The term “logistics” often is used when talking about the ability of companies to provide goods and services to their consumers. In a larger sense, logistics can mean organizing a complicated activity to make it happen effectively and successfully.
Any parent will tell you that dealing with the varied and many demands of children involves logistics. For instance, what if you have more than one child in more than one activity? Who is going to take Child A to soccer while getting Child B to dance class?
Even before the kids are old enough to be getting involved in activities, there’s the dance of trying to weigh what needs to be done versus what a little one will allow. Who hasn’t encountered the frazzled parent in the middle of a store who just wants to get the errand done, all while wrangling a child who clearly does not want to be there?
As someone who tries to be compassionate, I’ve always felt a measure of empathy. However, as a childless woman, I really didn’t get it.
As a caregiver for someone with Alzheimer’s disease, I now realize how difficult some of the logistical considerations of parenting can be.
For instance, Tony isn’t always able to understand directions and requests. Some days he’s perfectly capable of getting into a vehicle and putting on a seat belt. Other days, he can’t figure out which vehicle door to open in order to get in. And on and on it goes.
The other day I thought it might be a nice change of pace for us to head over to a nearby garden center so that I could pick up a few plants. I have plans to grow a few vegetables in addition to my usual assortment of annual flowers.
With that in mind, I put down a tarp in the back of our SUV and then went to get Tony ready for the adventure. I had been talking about this trip for days in the hopes that I could build a little excitement in him about the task.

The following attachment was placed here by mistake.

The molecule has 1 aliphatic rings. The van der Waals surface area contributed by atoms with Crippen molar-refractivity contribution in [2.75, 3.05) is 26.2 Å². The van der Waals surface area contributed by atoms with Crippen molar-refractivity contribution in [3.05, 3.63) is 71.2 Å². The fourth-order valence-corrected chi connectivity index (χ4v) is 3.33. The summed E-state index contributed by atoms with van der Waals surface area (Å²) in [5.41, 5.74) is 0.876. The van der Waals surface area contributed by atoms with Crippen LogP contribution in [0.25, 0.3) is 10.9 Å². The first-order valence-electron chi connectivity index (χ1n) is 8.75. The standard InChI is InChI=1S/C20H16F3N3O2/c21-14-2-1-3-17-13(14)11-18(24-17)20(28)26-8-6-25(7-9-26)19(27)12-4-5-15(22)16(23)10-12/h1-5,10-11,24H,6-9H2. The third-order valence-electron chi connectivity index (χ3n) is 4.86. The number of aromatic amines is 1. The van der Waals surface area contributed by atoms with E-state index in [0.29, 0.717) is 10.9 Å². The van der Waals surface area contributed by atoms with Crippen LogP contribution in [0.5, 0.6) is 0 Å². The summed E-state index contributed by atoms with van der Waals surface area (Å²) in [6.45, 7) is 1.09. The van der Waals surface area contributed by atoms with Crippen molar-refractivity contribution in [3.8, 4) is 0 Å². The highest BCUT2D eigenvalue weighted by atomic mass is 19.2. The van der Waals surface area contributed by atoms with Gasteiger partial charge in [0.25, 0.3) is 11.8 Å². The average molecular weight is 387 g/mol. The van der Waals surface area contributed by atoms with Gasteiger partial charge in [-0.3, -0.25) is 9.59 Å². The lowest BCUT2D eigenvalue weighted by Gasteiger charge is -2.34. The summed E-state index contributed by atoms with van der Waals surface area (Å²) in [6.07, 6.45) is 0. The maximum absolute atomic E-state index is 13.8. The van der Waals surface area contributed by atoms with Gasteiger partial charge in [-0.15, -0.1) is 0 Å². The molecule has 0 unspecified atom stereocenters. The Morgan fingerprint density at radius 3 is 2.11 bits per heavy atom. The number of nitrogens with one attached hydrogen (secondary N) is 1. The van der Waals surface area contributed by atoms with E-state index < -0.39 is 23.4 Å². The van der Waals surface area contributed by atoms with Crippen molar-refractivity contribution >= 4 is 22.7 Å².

When I brought him his “outdoor” shoes and asked him to put them on, I got the first wave of resistance.
One can never be sure if it’s that he doesn’t understand what I’m asking or if he somehow is misinterpreting what’s going on. Sometimes it’s just that he doesn’t want to do anything that he doesn’t want to do.
I’ve learned through experience that I sometimes need to go at this request from different angles. I’ll walk away and try again later. So I gathered some raingear to throw in the back seat and returned to Tony to see if he made progress with the shoes.
Nope. Once more I asked if we could please put on the shoes so that we could go. More resistance but eventually success.
Then it was trying to get him out the door. More problems. Unbowed, I kept trying to get us to the car. After all that, not surprisingly, I could see his frustration rising. Then I felt the raindrops starting to fall on both of us.
We still hadn’t gotten into the car.
At this moment, I took a deep breath and decided that I wasn’t in any mood to continue with this exercise. It would have to wait for another day.
So back into the house we went. This time, he was back into his slippers in a blink of an eye.
All was right in Tony’s world again. He was home and had won this round. All I could do was laugh.
No doubt more than a few parents can relate.
Undeterred, I got on the phone and made other plans. It was time to pivot to another strategy. This time, I’ll have someone spend time with Tony while I get those plants. Then we’ll both be happy.
Sometimes it takes careful orchestration – logistics – to make the Oliver household function.
Parents, you have my sympathy.
• Joan Oliver is the former Northwest Herald assistant news editor. She has been associated with the Northwest Herald since 1990. She can be reached at email@example.com.